Emma Raducanu evokes spirit of England at Euro 2024 after ‘winning ugly’ on Wimbledon return

It’s been two years since Emma Raducanu – 2021’s breakthrough British sporting star – strode out onto the Wimbledon stage with the weight of an expectant crowd on her shoulders. Back then, she was impacted by a side strain and was outplayed in the second round. Last year, she spent her SW19 fortnight away from the courts, entertaining guests in the hospitality areas in a role she insisted pre-tournament “really stung”. Yet after 24 months of setbacks and surgeries, the 21-year-old was back on the pristine grass of the All England Club.

Drawn to face 22nd seed Ekaterina Alexandrova, her second-match Centre Court billing promised to be a genuine litmus test of where her game is right now. Yet a late withdrawal from the Russian due to illness handed the wild card a lucky loser in the form of Mexico’s Renata Zarazua. On paper, it seemed a gift from the tennis gods as she eyed a smooth progression to round two.

But the reality was quite the opposite: this was no cakewalk. Under the gloomy skies of southwest London, Raducanu misfired and miscued. One minute she found her rhythm, the next she lost it. The ebbs and flows were continuous; however, ultimately, Raducanu staggered through an awkward test of nerve, perseverance and 30 unforced errors in straight sets, 7-6(0), 6-3.

Afterwards, Raducanu, who practised while wearing an England shirt on Sunday, admitted her performance paid homage to Gareth Southgate’s team after their last-gasp Euro 2024 win against Slovakia. David Beckham, sitting next to his mother in the Royal Box, could not help but chuckle.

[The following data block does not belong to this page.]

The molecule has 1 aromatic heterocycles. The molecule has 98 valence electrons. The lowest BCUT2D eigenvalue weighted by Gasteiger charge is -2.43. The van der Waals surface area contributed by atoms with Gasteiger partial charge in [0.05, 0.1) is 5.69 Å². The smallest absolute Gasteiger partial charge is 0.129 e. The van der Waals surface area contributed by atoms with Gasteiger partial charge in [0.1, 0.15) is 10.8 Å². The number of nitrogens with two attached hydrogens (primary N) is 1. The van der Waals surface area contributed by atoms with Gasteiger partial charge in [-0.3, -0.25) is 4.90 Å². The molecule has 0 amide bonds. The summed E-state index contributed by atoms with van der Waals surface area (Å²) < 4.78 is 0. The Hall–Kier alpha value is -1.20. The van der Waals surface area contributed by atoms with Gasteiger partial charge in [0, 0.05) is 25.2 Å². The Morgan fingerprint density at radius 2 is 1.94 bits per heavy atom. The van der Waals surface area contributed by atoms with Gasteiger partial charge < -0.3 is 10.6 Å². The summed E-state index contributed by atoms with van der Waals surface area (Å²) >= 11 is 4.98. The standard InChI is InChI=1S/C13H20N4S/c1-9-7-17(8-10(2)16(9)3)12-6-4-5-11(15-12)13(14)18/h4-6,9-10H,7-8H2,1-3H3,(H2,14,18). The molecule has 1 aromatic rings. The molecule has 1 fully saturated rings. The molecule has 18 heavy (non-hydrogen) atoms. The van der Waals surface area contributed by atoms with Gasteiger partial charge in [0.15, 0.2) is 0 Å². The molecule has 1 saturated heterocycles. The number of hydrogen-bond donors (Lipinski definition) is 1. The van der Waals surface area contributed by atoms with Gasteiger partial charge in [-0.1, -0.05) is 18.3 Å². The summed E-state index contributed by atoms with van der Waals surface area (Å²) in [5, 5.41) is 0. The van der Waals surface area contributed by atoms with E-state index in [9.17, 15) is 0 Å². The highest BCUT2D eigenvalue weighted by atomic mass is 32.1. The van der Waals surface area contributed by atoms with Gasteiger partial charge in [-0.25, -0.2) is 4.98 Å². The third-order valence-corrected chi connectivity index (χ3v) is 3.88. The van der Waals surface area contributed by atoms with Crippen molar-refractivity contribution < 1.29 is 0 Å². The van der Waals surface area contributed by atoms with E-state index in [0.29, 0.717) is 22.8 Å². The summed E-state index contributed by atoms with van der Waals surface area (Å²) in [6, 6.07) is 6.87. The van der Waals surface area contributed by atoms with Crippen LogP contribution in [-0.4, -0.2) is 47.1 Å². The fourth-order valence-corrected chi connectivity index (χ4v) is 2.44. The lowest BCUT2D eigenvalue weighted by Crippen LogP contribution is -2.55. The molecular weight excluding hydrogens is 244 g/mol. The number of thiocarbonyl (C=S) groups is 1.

“It was an incredibly difficult match,” she said. “I don’t think I’ve ever played a defender who keeps getting the ball back on the line. it took a lot of strength to get over the line.

“I’m incredibly happy to be back here. Today I was nervous, everyone could see that in my tennis. At the end of the day, you just have to do what it takes to get over the line. Honestly watching the football last night, it was like winning ugly! It all counts!”

If she wants to reflect on one glimpse of stardust, it was that first-set tiebreak. A tiebreak she won 7-0, striking the ball deep and flat in repetition. It was that straightforward style of power and timing that saw her storm through the field and cause one of the biggest upsets in sporting history with her title as a qualifier at the US Open three years ago. And it is that uncomplicated gameplan that will serve her best if she wants to muster a repeat run here this fortnight.

The statement of intent was clear from the get-go, with Raducanu, on return, dismantling the Mexican’s first serve on point one, with a forehand winner dead plum down the line. Though Zarazua held, the course of the contest was immediately cemented: Zarazua, more accustomed to the clay of the Americas than the grass of Centre Court, was plucky and awkward in defence while Raducanu was keen to attack, pummelling her groundstrokes off both wings.